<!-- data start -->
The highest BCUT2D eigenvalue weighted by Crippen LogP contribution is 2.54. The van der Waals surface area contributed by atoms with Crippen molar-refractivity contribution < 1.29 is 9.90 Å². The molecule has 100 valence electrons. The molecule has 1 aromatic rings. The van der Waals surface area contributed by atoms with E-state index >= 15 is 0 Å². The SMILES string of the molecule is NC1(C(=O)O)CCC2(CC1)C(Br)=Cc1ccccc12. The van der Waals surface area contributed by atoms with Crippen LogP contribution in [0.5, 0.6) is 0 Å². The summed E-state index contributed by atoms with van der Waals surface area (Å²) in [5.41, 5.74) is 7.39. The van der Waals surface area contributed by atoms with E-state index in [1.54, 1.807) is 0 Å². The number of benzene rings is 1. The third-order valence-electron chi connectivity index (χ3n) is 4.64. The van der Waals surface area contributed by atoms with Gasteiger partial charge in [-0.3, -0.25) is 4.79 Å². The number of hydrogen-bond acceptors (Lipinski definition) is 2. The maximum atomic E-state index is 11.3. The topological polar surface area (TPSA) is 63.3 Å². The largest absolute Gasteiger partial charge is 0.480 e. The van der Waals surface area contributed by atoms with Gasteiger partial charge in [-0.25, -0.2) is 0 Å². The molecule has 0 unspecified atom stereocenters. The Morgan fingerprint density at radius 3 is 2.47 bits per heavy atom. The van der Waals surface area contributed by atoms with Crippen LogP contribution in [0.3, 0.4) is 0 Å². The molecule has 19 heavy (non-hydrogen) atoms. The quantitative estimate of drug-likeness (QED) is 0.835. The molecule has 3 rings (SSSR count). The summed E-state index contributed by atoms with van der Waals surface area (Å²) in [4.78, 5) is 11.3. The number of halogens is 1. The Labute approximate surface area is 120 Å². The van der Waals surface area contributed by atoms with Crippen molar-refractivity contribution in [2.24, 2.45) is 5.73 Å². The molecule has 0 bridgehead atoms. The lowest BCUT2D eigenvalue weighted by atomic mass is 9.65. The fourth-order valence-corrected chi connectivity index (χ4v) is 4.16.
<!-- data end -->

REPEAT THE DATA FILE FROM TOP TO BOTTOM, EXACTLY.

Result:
The highest BCUT2D eigenvalue weighted by Crippen LogP contribution is 2.54. The van der Waals surface area contributed by atoms with Crippen molar-refractivity contribution < 1.29 is 9.90 Å². The molecule has 100 valence electrons. The molecule has 1 aromatic rings. The van der Waals surface area contributed by atoms with E-state index >= 15 is 0 Å². The SMILES string of the molecule is NC1(C(=O)O)CCC2(CC1)C(Br)=Cc1ccccc12. The van der Waals surface area contributed by atoms with Crippen LogP contribution in [0.5, 0.6) is 0 Å². The summed E-state index contributed by atoms with van der Waals surface area (Å²) in [5.41, 5.74) is 7.39. The van der Waals surface area contributed by atoms with E-state index in [1.54, 1.807) is 0 Å². The number of benzene rings is 1. The third-order valence-electron chi connectivity index (χ3n) is 4.64. The van der Waals surface area contributed by atoms with Gasteiger partial charge in [-0.3, -0.25) is 4.79 Å². The number of hydrogen-bond acceptors (Lipinski definition) is 2. The maximum atomic E-state index is 11.3. The topological polar surface area (TPSA) is 63.3 Å². The largest absolute Gasteiger partial charge is 0.480 e. The van der Waals surface area contributed by atoms with Gasteiger partial charge in [-0.25, -0.2) is 0 Å². The molecule has 0 unspecified atom stereocenters. The Morgan fingerprint density at radius 3 is 2.47 bits per heavy atom. The van der Waals surface area contributed by atoms with Crippen LogP contribution in [0.3, 0.4) is 0 Å². The molecule has 19 heavy (non-hydrogen) atoms. The quantitative estimate of drug-likeness (QED) is 0.835. The molecule has 3 rings (SSSR count). The summed E-state index contributed by atoms with van der Waals surface area (Å²) in [4.78, 5) is 11.3. The number of halogens is 1. The Labute approximate surface area is 120 Å². The van der Waals surface area contributed by atoms with Crippen molar-refractivity contribution in [2.24, 2.45) is 5.73 Å². The molecule has 0 bridgehead atoms. The lowest BCUT2D eigenvalue weighted by atomic mass is 9.65. The fourth-order valence-corrected chi connectivity index (χ4v) is 4.16.